Journal of Robotics, Networking and Artificial Life

Volume 8, Issue 1, June 2021, Pages 56 - 59

Kinematic Modeling and Simulation of Dual-Arm Robot

Authors
Jiwu Wang, Junxiang Xu*
School of Mechanical and Electronic Engineering, Beijing Jiaotong University, Beijing, Haidian District, China
*Corresponding author. Email: 19121251@bjtu.edu.cn
Corresponding Author
Junxiang Xu
Received 2 December 2020, Accepted 22 April 2021, Available Online 6 June 2021.
DOI
https://doi.org/10.2991/jrnal.k.210521.013How to use a DOI?
Keywords
Dual-arm robots, real-time, inverse kinematics, simulation
Abstract

In recent years, dual-arm robots have attracted more and more attention due to their advantages such as strong cooperation ability and high flexibility. With the improvement of real-time requirement of dual-arm cooperation, the inverse kinematics solution of robot becomes a key problem to be solved urgently. To solve the time-consuming problem of inverse kinematics of robot arm, a closed inverse kinematics solution algorithm for humanoid dual-arm robot was proposed. The effectiveness of the algorithm was verified by simulation.

Copyright
© 2021 The Authors. Published by Atlantis Press B.V.
Open Access
This is an open access article distributed under the CC BY-NC 4.0 license (http://creativecommons.org/licenses/by-nc/4.0/).

1. INTRODUCTION

Humanoid dual-arm robot is a kind of bionic robot designed by imitating the shape, structure and function of human body. It can work with both hands cooperatively just like human. The inverse kinematics of manipulator mainly includes geometric method, analytical method and numerical method. The geometric method is a special case of analytic method in some cases, and its applicability is weak [1,2]. Analytical inverse kinematics of the manipulator can efficiently obtain all the inverse solutions of the manipulator in the desired position, but the manipulator must satisfy the Piper criterion [3]. The numerical method has no special requirements for the joint number and structure of the manipulator, but it needs to be solved through continuous iteration, which not only takes a long time, but the average calculation error is also 10 times that of the analytical method [4,5].

Because it takes a long time to meet the accuracy requirement and solve the problem of manipulator inverse kinematics solution, the analytical solution is adopted. In Section 2, a closed inverse kinematics algorithm is proposed for the humanoid robot arms. The algorithm is used for simulation analysis in Section 3. And we verify the effectiveness of the algorithm in Section 4.

2. KINEMATIC MODELING OF DUAL-ARM ROBOT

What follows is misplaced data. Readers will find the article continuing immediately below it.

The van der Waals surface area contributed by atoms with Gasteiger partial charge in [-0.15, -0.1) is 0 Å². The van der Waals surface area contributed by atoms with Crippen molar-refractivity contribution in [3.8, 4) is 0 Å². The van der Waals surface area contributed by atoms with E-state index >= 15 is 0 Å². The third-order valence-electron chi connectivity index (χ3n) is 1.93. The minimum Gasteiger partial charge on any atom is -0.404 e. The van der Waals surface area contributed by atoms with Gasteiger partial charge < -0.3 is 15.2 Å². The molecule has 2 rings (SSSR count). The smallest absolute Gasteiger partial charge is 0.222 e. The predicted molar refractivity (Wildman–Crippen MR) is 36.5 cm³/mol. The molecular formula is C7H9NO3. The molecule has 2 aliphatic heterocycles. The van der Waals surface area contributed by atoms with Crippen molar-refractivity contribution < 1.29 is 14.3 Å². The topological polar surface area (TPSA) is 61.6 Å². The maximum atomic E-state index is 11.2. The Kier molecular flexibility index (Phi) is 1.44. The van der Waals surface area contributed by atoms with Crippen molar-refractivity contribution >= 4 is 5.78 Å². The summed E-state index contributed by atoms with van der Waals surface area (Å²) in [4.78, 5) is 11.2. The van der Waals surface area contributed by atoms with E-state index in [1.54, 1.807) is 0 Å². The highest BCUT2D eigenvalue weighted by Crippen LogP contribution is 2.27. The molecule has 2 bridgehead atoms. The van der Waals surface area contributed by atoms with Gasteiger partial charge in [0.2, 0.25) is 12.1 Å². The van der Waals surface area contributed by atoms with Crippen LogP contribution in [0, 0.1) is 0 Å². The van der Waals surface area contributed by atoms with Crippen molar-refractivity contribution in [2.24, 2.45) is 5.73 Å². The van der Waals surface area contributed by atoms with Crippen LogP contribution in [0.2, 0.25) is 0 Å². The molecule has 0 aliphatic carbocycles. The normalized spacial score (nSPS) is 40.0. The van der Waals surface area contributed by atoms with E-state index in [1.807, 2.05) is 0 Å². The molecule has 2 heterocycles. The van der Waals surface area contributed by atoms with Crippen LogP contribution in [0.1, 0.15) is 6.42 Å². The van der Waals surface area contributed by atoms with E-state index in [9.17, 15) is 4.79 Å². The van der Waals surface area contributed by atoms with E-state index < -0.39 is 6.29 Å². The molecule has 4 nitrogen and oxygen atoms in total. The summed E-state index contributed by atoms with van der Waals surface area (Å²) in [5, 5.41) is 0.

2.1. Forward Kinematics

The robot model in this paper is shown in Figure 1. Each arm of the robot has six Degrees of Freedom (DOF). The three axes of the shoulder joint intersect at one point. Because this case conforms to the Piper criterion, there are analytic solutions. In general, the end of the robot meets the Piper criterion, but the shoulder joint of the humanoid robot generally meets the Piper criterion. Although it looks the same, their solutions are different. Taking the shoulder joint as the basic coordinate frame [6], Figure 1 also shows the link coordinate frames of the right arm and its DH parameters. Where joint i represents the i-th joint of the manipulator, θi is the angle between xi−1 and xi, di is the distance between xi−1 and xi, ai is the distance between zi−1 and zi, αi is the angle between zi−1 and zi. The left arm and the right arm are identical.

Figure 1

Link coordinate frames of the right arm and its DH parameters.

The position and orientation of the end-effector can be obtained by chain-multiplying the six link-transformation matrices together to obtain the spatial displacement of the sixth coordinate frame with respect to the base coordinate frame:

0T6=i=16i-1Ai=0A11A22A33A44A55A6=[x6y6z6p60001]=[nsap0001] (1)
Where xi, yi and zi represent the unit vectors along the principal axes of the coordinate frame i, i-1Ai is a general link transformation matrix, relating the i-th coordinate frame to the (i − 1)th coordinate frame, and [n, s, a, p] represents the normal vector, the sliding vector, the approach vector and the position vector of the hand respectively.

2.2. Inverse Kinematics

We take the inverse of both sides of Equation (1). The new matrix T′ is

T'=[nsap0001]-1=[n's'a'p'0001]=6A55A44A33A22A11A0=6A0 (2)

We can obtain an equation that we label as E2 equation by moving the link transformation matrix 5A6 to the left-hand side of Equation (2).

5A6T'=5A44A33A22A11A0 (3)

The left-hand side of E2 is

EL2=[C6(px'+lL4)-S6py'S6(px'+lL4)+C6py'pz'0001] (4)

And the right-hand side of E2 is

ER2=[S4C5lL2-C4lL2-lL3S4S5lL20001] (5)

Where Si ≡ sin θi, Ci ≡ cos θi, Sij ≡ sin(θi + θj), Ci ≡ cos(θi + θj), and lLi are geometric link parameters in Figure 1. By comparing the elements (1, 4), (2, 4) and (3, 4) of the EL2 and ER2, we can obtain C4 and then S4 from C4, and from which we can find the joint solution for θ4. we can solve θ5 when we have solved θ4. Similarly, we can solve θ6 when we have solved θ4 and θ5.